I was not disappointed, the store is as cozy as the website and I found the best denim shirt I've seen so far in Tokyo, and I've looked at many, for example Flat Head, Warehouse, Studio D'artisan, Fullcount, Omnigod.

UES makes four models; 400R Regular straight, 400S Slim straight, 400B Bootcut, and A401XX Classic, which resembles a 1937 501 in details, but the cut is regular with a normal rise.
All models are unisex and therefore the rise on all models is medium height.
The denim used is a dark and stiff 14.9oz denim for all models except the A401XX which has a lighter shade but still stiff denim.
UES will repair all UES jeans and in their shop they had jeans hanging, waiting for repair. I looked at them and the one that caught my eye the most was a pair of A401XX.
It had been used for over a year and repaired many times all over, and I could tell that it had never been washed. I could knock on the denim and it would make a sound, like it was made out of wood. It was so incredibly stiff from all the built up dirt and starch!

And contrary to popular belief, cellphones in Japan are huge! They are in fact so huge that you have to buy them their own bib, and so I did at UES.

Tetsu thought my new jeans were too long, so he hemmed them for me.

He hammered the folded hem before he sew it.

UES website
UES goodies
UES at J-Fabled
UES fading samples at J-Fabled

Tuesday, September 09, 2008

Change of scenery

I arrived in Tokyo yesterday, and this is where I'm going to stay for the coming year.
Of course, I managed to check out some stores even on my first day.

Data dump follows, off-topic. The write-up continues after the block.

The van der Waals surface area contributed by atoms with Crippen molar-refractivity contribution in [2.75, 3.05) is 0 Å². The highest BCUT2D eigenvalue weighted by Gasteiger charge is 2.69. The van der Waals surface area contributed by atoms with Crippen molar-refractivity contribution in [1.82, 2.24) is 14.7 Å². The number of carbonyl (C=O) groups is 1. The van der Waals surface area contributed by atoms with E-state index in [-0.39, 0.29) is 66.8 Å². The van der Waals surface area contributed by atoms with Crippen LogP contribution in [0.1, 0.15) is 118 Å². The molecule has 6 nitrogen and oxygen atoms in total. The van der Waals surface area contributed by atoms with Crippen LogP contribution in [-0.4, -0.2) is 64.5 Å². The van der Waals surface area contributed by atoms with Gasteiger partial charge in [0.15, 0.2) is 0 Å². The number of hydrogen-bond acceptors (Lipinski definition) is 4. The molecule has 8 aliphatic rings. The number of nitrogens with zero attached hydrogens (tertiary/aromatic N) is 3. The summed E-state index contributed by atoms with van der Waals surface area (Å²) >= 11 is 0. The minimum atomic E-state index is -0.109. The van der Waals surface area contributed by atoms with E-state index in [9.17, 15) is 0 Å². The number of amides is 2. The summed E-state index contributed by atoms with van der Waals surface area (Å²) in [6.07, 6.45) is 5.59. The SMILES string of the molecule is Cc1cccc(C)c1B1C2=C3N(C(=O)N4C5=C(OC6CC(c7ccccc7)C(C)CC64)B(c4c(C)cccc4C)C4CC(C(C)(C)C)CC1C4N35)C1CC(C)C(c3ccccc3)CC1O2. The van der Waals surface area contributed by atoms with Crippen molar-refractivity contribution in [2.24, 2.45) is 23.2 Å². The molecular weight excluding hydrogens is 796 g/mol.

I found a pair of Evisu 2001 No.1 Special in a used-clothing store. What's interesting about them is that they had Levi's arcuates stitched on the backpockets, not paint and not the usual kamome gulls you normally see. Only problem was that the inseam was very short.
I'm going to look around if I can find more of these and also hear what they are and when they were made.

I also went to the Ralph Lauren store in Harajuku. It is of course awesome and I think they are the best American brand to do amekaji, american casual style. Better than Engineered Garments in my opinion.
I liked the Polo line, which is a little bit more dressy but still casual, as well as RRL. The prices were a bit ridiculous though, a one-wash pair of RRL jeans were 34,000 yen while Pure Blue Japan and Eternal jeans are 18,900 yen, for the same quality.
RRL also makes a very nice distressed and patched pair, but they cost 72,000 yen. Also worthy of notice is their waist overalls and the books they had in the RRL section, one called Rebel Style, displaying Marlon Brando's, James Dean's, Paul Newman's and Jack Kerouac's style, and a book with images similar to that of Library of Congress.